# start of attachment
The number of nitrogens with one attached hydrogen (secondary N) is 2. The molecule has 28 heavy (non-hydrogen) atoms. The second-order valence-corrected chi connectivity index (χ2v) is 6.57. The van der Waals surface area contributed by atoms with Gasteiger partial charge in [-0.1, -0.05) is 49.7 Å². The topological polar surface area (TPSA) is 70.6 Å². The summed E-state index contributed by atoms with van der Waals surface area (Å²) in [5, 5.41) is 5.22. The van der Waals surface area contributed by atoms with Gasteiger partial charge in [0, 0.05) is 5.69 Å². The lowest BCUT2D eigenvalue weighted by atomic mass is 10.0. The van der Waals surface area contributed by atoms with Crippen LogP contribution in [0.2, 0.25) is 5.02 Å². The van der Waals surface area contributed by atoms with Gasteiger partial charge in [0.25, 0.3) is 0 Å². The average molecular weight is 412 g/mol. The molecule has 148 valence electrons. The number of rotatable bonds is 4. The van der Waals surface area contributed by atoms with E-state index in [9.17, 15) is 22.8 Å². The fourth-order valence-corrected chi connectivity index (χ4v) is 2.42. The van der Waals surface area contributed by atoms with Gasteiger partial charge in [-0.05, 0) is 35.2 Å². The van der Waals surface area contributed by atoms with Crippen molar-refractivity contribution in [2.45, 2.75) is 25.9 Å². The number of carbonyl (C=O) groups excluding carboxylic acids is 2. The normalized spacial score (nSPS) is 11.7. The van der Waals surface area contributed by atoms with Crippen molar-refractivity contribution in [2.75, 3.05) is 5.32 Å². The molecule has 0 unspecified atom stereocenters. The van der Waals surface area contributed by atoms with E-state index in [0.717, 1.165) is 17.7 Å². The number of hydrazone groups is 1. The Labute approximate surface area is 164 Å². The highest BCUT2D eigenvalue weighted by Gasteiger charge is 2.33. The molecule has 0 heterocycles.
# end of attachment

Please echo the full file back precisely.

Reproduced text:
The number of nitrogens with one attached hydrogen (secondary N) is 2. The molecule has 28 heavy (non-hydrogen) atoms. The second-order valence-corrected chi connectivity index (χ2v) is 6.57. The van der Waals surface area contributed by atoms with Gasteiger partial charge in [-0.1, -0.05) is 49.7 Å². The topological polar surface area (TPSA) is 70.6 Å². The summed E-state index contributed by atoms with van der Waals surface area (Å²) in [5, 5.41) is 5.22. The van der Waals surface area contributed by atoms with Gasteiger partial charge in [0, 0.05) is 5.69 Å². The lowest BCUT2D eigenvalue weighted by atomic mass is 10.0. The van der Waals surface area contributed by atoms with Crippen LogP contribution in [0.2, 0.25) is 5.02 Å². The van der Waals surface area contributed by atoms with Gasteiger partial charge in [0.25, 0.3) is 0 Å². The average molecular weight is 412 g/mol. The molecule has 148 valence electrons. The number of rotatable bonds is 4. The van der Waals surface area contributed by atoms with E-state index in [9.17, 15) is 22.8 Å². The fourth-order valence-corrected chi connectivity index (χ4v) is 2.42. The van der Waals surface area contributed by atoms with Gasteiger partial charge in [-0.05, 0) is 35.2 Å². The van der Waals surface area contributed by atoms with Crippen molar-refractivity contribution in [2.45, 2.75) is 25.9 Å². The number of carbonyl (C=O) groups excluding carboxylic acids is 2. The normalized spacial score (nSPS) is 11.7. The van der Waals surface area contributed by atoms with Crippen molar-refractivity contribution in [2.75, 3.05) is 5.32 Å². The molecule has 0 unspecified atom stereocenters. The van der Waals surface area contributed by atoms with E-state index in [0.717, 1.165) is 17.7 Å². The number of hydrazone groups is 1. The Labute approximate surface area is 164 Å². The highest BCUT2D eigenvalue weighted by Gasteiger charge is 2.33. The molecule has 0 heterocycles.